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Minimally invasive thoracic surgery to remove tumors from the thorax has always required general anesthetic and selective lung ventilation, i.e. only of the lung not being operated on by means of tracheal devices designed for the purpose. The team at MD Anderson Madrid carries out “the procedure with the patient awake, i.e. with local or partial anesthesia, normally with paravertebral or epidural anesthesia, which does not affect his/her level of consciousness, and with sedatives to relax the patient and reduce anxiety”, explains Dr. Linero, anesthetist at MD Anderson Madrid.

With the use of videothoracoscopy with the patient awake, MD Anderson Madrid endorses their commitment to innovation, making a highly advanced surgical procedure available to patients and minimizing the risks of general anesthetic, as the technique “allows segments of lung around the tumor to be removed, even in cases where entire lobes are affected, whilst the patient is awake”, stresses Dr. Moreno Balsalobre, head of the Thoracic Surgery Service and coordinator of the Videothoracoscopy and Minimally Invasive Unit at MD Anderson Madrid.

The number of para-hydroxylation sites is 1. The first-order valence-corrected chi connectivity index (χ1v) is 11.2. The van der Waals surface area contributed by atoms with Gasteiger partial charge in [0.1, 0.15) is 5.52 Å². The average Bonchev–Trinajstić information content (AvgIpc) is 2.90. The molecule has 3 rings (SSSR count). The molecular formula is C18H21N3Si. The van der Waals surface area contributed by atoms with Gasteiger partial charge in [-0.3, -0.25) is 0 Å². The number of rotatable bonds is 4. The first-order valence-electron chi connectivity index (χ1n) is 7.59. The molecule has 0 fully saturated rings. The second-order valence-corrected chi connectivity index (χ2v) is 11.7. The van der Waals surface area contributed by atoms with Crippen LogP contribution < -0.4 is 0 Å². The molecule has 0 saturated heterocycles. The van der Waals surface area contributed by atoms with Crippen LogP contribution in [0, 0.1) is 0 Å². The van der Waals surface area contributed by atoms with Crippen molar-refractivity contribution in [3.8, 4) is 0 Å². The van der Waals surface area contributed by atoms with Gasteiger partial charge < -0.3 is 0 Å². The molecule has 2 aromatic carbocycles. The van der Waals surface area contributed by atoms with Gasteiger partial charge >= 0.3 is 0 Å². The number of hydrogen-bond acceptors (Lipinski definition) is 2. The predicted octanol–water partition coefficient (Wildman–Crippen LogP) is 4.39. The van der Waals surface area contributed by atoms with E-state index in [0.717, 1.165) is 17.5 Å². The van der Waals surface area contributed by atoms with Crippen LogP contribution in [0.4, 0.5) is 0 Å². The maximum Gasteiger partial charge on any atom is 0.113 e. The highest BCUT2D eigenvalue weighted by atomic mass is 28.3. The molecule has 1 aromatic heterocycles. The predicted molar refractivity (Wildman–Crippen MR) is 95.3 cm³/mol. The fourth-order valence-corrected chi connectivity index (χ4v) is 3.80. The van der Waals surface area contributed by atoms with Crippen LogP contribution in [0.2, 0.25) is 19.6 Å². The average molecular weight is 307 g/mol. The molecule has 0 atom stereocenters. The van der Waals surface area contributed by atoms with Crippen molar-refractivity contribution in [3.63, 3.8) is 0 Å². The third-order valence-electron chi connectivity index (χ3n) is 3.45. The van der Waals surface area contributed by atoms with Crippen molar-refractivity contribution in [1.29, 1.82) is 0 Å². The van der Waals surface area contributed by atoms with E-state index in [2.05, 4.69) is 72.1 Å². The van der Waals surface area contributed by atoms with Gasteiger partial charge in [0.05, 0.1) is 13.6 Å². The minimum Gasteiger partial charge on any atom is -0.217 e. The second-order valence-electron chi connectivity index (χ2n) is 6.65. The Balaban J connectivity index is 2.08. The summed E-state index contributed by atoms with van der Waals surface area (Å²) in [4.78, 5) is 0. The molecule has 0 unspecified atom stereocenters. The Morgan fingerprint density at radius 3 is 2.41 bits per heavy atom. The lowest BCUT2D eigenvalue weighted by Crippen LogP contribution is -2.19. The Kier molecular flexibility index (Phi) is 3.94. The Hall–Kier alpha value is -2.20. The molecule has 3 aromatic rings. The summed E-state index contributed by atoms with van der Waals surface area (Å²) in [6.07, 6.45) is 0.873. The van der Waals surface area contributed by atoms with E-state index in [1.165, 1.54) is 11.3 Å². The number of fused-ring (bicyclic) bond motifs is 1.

So, with just a small incision over the structures inside the chest doctors can work with different degrees of difficulty, to the point where even large lung tumors can be removed. For that reason, the technique is a great advance in the evolution towards interventions that are ever less harmful to patients”.

A technique that reduces after surgery complications for the patient

A surgical procedure using videothoracoscopy with the patient awake provides numerous benefits for patient operated on. By not using general anesthetic, post surgery nausea and vomiting, allergic reactions to drugs used and lesions caused by intubation are reduced.

“Furthermore, the technique cuts the number of days a patient needs to be hospitalized, as there are fewer after surgery complications like infection or heart arrhythmia. There is also less post surgery pain, so the need for strong painkillers is reduced and, esthetically, there are no large scars”, concludes Dr. Moreno Balsalobre.